If you are like 90% of Australian seniors, you want to remain living in the comfort of your own home. One of the most common reasons seniors are admitted to hospital is due to falls, slips and injuries.

While these may not always be avoidable, there are many minor changes that can help with elderly injury prevention. Adopting these will ultimately safeguard your health and maintain your independence, living from home.


Our bodies change with age. While there are many ways you can stay mobile and active, it is important to be mindful that these changes will naturally occur and will likely affect your current, day to day living.

Common health problems can increase your susceptibility to falls. Strokes, Parkinson’s disease, arthritis and dementia often reduce your ability to react quickly if you were to stumble. Weakening muscles, stiffer joints and unsteady balance also impact our range and level of movement.

These changes may be so gradual, that you only begin to notice them in times when it becomes increasingly difficult to get out of the armchair you’ve had for ten years. Or you trip over your welcome mat that’s been there since you’ve moved in, just because you don’t lift your feet as high as you used to when you walk.

Your home has not changed, however, it needs to, to complement your changing body.


Getting older doesn’t have to be as much about giving up as it is about being proactive and adapting. Even when falls are non-life-threatening, they can still cause injuries that greatly impact your mobility and independence.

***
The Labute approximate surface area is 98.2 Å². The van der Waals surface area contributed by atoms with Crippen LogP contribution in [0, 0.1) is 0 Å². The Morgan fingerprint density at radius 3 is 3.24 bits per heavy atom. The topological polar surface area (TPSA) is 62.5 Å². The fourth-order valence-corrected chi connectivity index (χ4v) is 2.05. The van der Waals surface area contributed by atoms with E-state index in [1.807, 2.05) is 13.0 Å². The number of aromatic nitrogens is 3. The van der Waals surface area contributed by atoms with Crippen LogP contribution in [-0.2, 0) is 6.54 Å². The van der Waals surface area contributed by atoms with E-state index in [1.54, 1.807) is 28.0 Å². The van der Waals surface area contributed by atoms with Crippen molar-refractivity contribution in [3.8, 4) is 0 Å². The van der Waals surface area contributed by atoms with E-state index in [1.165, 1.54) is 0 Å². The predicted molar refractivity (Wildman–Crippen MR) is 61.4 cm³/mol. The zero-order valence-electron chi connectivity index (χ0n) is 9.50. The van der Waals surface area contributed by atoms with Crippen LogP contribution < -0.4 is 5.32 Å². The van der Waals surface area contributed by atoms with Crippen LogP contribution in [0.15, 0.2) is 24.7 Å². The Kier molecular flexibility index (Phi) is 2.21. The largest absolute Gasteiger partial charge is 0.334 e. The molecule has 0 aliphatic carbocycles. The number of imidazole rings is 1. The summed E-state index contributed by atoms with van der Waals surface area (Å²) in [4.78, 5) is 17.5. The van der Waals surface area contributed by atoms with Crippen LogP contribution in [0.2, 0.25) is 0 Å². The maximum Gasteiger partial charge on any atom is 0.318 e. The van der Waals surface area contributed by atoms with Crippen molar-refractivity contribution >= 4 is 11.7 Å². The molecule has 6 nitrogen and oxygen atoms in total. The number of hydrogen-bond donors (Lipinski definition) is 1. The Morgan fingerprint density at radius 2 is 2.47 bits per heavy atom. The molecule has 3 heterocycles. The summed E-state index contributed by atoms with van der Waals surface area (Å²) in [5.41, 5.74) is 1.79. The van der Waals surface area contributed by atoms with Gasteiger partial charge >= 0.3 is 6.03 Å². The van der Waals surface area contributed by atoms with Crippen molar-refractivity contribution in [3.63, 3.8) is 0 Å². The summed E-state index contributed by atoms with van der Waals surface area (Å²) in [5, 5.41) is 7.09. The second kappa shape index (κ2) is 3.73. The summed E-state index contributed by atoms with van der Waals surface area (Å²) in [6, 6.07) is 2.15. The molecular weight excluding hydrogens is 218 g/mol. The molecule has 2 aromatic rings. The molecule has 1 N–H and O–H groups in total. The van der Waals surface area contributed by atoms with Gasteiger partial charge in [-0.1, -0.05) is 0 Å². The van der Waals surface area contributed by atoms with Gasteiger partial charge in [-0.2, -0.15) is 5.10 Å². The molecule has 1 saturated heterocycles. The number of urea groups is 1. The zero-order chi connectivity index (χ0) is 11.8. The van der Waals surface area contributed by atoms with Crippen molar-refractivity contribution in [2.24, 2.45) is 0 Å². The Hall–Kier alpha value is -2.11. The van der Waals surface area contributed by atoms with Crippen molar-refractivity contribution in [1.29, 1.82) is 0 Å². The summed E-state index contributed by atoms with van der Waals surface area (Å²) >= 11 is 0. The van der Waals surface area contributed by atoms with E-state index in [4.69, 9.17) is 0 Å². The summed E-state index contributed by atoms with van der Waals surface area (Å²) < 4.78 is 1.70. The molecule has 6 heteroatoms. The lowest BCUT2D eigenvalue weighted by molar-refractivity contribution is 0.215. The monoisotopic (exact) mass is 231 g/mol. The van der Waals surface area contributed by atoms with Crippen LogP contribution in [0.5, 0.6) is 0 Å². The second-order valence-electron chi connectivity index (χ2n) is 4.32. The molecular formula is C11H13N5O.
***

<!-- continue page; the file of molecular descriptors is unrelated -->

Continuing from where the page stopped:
By foreseeing potential hazards and making adjustments now, you increase the likelihood of remaining at home longer. Here are a few considerations to begin thinking about:

  • Clothing: Avoid wearing long or loose clothing that may catch on corners or cause you to trip. Wear footwear that is fitted and has grip.
  • Water Taps: Consider replacing any standard turn or screw taps with flick or lever taps for easier use
  • Item Placement: Things that you previously stored up high, down low or out of sight may have to be relocated so you can easily access them without assistance.
  • A well-maintained home: Most falls happen from standing height. The severity of the fall can be greatly increased if there is additional height or you hit something on the way down. A tidy home free of hazards, sharp corners and clutter can greatly reduce this risk.

There are many more things to consider when being proactive in safeguarding your independence – and you don’t have to do it alone.

If you require help with any modifications or want a more exhaustive list of ways you can prepare your home for safety, please see: A Guide To Living Safe & Sound At Home As You Age